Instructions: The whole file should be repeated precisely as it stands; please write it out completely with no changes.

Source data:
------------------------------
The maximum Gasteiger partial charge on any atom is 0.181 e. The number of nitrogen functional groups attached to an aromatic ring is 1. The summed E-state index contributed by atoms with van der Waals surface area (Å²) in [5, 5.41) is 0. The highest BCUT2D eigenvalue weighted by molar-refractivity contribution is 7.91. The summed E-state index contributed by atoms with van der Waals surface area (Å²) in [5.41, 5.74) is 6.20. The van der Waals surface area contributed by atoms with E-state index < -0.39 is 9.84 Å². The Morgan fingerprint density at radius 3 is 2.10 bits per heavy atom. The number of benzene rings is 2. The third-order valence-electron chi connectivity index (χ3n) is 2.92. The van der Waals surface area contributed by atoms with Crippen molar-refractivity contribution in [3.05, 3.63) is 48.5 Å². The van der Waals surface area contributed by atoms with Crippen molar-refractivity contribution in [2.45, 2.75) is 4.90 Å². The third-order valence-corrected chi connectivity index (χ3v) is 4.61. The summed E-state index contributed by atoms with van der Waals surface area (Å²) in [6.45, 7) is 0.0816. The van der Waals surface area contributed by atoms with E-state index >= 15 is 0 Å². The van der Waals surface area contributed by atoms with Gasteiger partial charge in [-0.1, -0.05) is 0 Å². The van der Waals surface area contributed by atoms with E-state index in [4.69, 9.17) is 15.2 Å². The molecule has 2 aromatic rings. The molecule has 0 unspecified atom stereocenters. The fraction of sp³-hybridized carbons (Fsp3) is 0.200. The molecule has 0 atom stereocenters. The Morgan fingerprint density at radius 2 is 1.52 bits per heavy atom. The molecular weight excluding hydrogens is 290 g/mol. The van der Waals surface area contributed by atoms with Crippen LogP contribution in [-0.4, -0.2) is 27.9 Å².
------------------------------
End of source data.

The maximum Gasteiger partial charge on any atom is 0.181 e. The number of nitrogen functional groups attached to an aromatic ring is 1. The summed E-state index contributed by atoms with van der Waals surface area (Å²) in [5, 5.41) is 0. The highest BCUT2D eigenvalue weighted by molar-refractivity contribution is 7.91. The summed E-state index contributed by atoms with van der Waals surface area (Å²) in [5.41, 5.74) is 6.20. The van der Waals surface area contributed by atoms with E-state index < -0.39 is 9.84 Å². The Morgan fingerprint density at radius 3 is 2.10 bits per heavy atom. The number of benzene rings is 2. The third-order valence-electron chi connectivity index (χ3n) is 2.92. The van der Waals surface area contributed by atoms with Crippen molar-refractivity contribution in [3.05, 3.63) is 48.5 Å². The van der Waals surface area contributed by atoms with Crippen molar-refractivity contribution in [2.45, 2.75) is 4.90 Å². The third-order valence-corrected chi connectivity index (χ3v) is 4.61. The summed E-state index contributed by atoms with van der Waals surface area (Å²) in [6.45, 7) is 0.0816. The van der Waals surface area contributed by atoms with E-state index >= 15 is 0 Å². The van der Waals surface area contributed by atoms with Gasteiger partial charge in [-0.1, -0.05) is 0 Å². The van der Waals surface area contributed by atoms with E-state index in [4.69, 9.17) is 15.2 Å². The molecule has 2 aromatic rings. The molecule has 0 unspecified atom stereocenters. The fraction of sp³-hybridized carbons (Fsp3) is 0.200. The molecule has 0 atom stereocenters. The Morgan fingerprint density at radius 2 is 1.52 bits per heavy atom. The molecular weight excluding hydrogens is 290 g/mol. The van der Waals surface area contributed by atoms with Crippen LogP contribution in [-0.4, -0.2) is 27.9 Å².